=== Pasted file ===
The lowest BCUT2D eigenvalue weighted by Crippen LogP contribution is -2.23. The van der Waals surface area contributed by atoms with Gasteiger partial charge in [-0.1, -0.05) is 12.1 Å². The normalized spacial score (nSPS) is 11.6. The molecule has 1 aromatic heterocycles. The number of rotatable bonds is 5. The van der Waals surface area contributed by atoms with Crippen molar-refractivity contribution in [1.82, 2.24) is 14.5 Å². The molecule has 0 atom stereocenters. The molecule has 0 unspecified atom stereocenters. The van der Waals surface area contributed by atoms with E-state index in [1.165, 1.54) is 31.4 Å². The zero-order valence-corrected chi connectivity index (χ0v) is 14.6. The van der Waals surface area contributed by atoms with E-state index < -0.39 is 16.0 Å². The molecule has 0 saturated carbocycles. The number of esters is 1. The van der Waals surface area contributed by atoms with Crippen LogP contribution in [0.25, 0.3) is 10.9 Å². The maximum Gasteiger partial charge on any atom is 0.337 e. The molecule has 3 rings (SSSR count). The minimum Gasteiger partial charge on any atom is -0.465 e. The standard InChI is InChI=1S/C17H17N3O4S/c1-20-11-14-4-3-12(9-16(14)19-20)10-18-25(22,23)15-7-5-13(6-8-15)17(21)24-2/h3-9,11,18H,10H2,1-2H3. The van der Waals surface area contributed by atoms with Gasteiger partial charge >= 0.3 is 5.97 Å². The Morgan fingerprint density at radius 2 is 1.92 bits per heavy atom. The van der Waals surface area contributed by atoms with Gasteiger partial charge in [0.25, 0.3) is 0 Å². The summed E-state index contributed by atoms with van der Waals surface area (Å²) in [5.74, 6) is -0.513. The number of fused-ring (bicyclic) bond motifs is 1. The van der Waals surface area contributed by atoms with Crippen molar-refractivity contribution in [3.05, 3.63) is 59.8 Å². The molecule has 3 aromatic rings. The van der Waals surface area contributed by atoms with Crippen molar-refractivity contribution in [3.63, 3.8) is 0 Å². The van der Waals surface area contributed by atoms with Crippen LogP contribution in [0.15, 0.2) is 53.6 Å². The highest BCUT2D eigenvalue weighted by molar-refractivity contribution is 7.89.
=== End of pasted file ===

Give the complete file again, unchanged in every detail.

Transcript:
The lowest BCUT2D eigenvalue weighted by Crippen LogP contribution is -2.23. The van der Waals surface area contributed by atoms with Gasteiger partial charge in [-0.1, -0.05) is 12.1 Å². The normalized spacial score (nSPS) is 11.6. The molecule has 1 aromatic heterocycles. The number of rotatable bonds is 5. The van der Waals surface area contributed by atoms with Crippen molar-refractivity contribution in [1.82, 2.24) is 14.5 Å². The molecule has 0 atom stereocenters. The molecule has 0 unspecified atom stereocenters. The van der Waals surface area contributed by atoms with E-state index in [1.165, 1.54) is 31.4 Å². The zero-order valence-corrected chi connectivity index (χ0v) is 14.6. The van der Waals surface area contributed by atoms with E-state index < -0.39 is 16.0 Å². The molecule has 0 saturated carbocycles. The number of esters is 1. The van der Waals surface area contributed by atoms with Crippen LogP contribution in [0.25, 0.3) is 10.9 Å². The maximum Gasteiger partial charge on any atom is 0.337 e. The molecule has 3 rings (SSSR count). The minimum Gasteiger partial charge on any atom is -0.465 e. The standard InChI is InChI=1S/C17H17N3O4S/c1-20-11-14-4-3-12(9-16(14)19-20)10-18-25(22,23)15-7-5-13(6-8-15)17(21)24-2/h3-9,11,18H,10H2,1-2H3. The van der Waals surface area contributed by atoms with Gasteiger partial charge >= 0.3 is 5.97 Å². The Morgan fingerprint density at radius 2 is 1.92 bits per heavy atom. The van der Waals surface area contributed by atoms with Gasteiger partial charge in [0.25, 0.3) is 0 Å². The summed E-state index contributed by atoms with van der Waals surface area (Å²) in [5.74, 6) is -0.513. The number of fused-ring (bicyclic) bond motifs is 1. The van der Waals surface area contributed by atoms with Crippen molar-refractivity contribution in [3.05, 3.63) is 59.8 Å². The molecule has 3 aromatic rings. The van der Waals surface area contributed by atoms with Crippen molar-refractivity contribution in [3.63, 3.8) is 0 Å². The van der Waals surface area contributed by atoms with Crippen LogP contribution in [0.15, 0.2) is 53.6 Å². The highest BCUT2D eigenvalue weighted by molar-refractivity contribution is 7.89.